Live at The Cluny, Newcastle: 8 February, 2013
There are some events that make you want to rush up to the band afterwards and say “THAT was amazing” and there are others where you want to say “YOU are amazing!” – I just experienced the latter.
This was The Arbour’s launch party for their new double A-aide “Scarecrow” / “All You Love Is All You Are” and the place was utterly packed. Usually where Debt Records artists are concerned I loiter in the shadows and observe the audience, but this time I was in the front row.
Anyone who has heard Bridie’s songs will probably expect the live experience to be one of hushed reverence, with a crowd of cross-legged folk purists competing to out Sshh each other. This couldn’t be further from the reality. The Arbour are one of the most entertaining bands on the circuit. I spent most of my time wiping away tears of laughter rather than grief. This is a group that understand tragedy can only exist in tandem with comedy – the songs may all be about crumbling relationships and thwarted expectation but the banter linking them together sizzles with topical observations and surreal wandering commentaries. The four musicians are one of the tightest bands I know and I don’t limit that to their performance: it’s obvious there’s a certain social synchronicity at work (one that I expect only comes about when you’ve shared the inside of a van for too long). Even during the most tender musical moments there is always the threat of a stray glance from one igniting an eruption of cackles from the others. You’d think this might undermine the sincerity of the music, but it really doesn’t, one just appreciates its fragility all the more. Indeed the compositions and arrangements seem utterly unique and their delivery heart-wrenching. The backdrop of humour and camaraderie helps to foster an inclusive atmosphere lacking in so many folk gigs.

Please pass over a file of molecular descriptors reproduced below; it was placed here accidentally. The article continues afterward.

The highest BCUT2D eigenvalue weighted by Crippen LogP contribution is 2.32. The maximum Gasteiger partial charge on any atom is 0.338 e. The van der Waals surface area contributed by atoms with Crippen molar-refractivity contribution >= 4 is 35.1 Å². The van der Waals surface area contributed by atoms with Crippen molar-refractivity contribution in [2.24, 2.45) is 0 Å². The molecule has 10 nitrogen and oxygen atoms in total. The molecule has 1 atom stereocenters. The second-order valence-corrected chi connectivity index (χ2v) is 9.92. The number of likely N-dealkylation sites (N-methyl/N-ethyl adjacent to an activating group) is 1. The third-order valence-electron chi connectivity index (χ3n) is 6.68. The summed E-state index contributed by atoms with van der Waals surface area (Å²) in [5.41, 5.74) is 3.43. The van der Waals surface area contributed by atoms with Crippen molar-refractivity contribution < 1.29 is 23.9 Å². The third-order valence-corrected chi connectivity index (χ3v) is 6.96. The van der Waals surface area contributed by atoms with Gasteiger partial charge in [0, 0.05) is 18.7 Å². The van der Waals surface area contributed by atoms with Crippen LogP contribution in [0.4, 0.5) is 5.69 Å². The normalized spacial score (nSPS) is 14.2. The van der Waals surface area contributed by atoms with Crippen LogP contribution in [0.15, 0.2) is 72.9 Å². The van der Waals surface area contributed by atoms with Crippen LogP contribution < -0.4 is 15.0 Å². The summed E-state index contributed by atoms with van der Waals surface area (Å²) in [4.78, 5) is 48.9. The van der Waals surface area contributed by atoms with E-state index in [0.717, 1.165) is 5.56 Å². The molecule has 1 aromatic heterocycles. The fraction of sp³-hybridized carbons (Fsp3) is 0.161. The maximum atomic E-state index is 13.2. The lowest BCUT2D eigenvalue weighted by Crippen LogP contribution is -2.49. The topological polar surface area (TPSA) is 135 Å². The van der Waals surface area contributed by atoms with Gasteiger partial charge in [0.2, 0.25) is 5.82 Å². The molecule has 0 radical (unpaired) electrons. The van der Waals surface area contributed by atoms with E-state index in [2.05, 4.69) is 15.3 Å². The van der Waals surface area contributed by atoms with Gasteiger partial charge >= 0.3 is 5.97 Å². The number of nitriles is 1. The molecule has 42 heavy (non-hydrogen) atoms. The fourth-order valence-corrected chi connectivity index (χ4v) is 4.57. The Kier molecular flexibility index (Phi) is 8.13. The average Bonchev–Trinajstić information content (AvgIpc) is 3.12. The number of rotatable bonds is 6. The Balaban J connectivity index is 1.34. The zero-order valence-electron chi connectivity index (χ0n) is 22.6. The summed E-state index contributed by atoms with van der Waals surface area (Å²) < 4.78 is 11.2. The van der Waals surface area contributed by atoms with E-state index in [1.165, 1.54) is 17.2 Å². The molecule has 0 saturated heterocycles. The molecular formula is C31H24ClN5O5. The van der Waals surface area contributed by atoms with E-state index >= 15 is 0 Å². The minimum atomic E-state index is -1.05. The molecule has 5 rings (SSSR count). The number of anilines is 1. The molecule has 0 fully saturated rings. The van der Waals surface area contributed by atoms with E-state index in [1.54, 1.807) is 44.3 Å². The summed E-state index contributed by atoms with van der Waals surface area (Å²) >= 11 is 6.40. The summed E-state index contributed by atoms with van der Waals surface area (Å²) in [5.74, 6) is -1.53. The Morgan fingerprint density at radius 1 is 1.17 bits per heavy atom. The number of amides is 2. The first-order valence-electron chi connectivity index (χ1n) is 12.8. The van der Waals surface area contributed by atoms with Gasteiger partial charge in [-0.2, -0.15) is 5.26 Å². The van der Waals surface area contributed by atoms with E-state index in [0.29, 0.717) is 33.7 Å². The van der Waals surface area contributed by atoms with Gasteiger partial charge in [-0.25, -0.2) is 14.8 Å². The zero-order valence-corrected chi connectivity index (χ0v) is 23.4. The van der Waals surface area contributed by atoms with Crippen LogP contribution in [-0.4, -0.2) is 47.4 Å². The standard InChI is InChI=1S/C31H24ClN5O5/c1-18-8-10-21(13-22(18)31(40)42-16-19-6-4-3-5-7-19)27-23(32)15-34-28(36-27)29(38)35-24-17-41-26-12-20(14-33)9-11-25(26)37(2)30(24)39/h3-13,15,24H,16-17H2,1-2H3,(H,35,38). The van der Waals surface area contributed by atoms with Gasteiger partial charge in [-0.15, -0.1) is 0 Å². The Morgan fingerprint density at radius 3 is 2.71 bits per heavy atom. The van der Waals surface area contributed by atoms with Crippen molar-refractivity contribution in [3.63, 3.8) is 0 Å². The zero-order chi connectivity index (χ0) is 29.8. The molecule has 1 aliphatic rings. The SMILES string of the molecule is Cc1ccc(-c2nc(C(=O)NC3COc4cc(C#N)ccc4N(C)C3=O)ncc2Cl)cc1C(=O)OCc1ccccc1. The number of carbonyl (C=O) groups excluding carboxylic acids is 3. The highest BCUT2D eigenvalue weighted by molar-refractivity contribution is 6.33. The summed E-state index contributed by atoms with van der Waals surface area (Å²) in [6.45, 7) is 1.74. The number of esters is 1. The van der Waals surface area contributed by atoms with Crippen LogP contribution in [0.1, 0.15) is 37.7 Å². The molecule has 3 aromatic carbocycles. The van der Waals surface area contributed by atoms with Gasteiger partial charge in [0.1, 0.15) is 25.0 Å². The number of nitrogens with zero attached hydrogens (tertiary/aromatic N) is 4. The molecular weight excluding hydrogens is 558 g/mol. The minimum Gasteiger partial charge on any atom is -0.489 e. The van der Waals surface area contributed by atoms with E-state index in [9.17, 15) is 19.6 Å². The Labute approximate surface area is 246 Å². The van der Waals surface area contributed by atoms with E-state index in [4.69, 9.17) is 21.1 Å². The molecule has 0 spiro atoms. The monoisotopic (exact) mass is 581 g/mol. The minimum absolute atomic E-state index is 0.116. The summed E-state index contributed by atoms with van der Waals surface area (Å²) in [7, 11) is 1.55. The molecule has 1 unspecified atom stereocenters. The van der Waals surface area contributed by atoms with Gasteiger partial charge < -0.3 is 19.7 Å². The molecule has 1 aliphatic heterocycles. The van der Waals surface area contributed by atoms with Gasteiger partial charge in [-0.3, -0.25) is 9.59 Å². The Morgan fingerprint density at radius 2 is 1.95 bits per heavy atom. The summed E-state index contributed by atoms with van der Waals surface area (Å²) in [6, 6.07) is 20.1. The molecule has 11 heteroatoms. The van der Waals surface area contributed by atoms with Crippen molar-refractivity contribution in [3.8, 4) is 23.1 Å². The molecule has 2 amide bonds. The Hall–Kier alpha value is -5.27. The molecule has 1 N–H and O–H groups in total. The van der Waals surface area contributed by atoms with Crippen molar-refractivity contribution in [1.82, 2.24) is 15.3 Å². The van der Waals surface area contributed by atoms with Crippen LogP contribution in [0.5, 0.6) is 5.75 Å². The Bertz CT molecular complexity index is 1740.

The closest comparison I can draw is not a musical one at all. Watching Bridie Jackson & The Arbour is like watching Peter Cook and Dudley Moore – one would be compelled to remark on the unmistakable genius at work if one wasn’t trying to predict which person on the stage was going to crumple up with laughter first.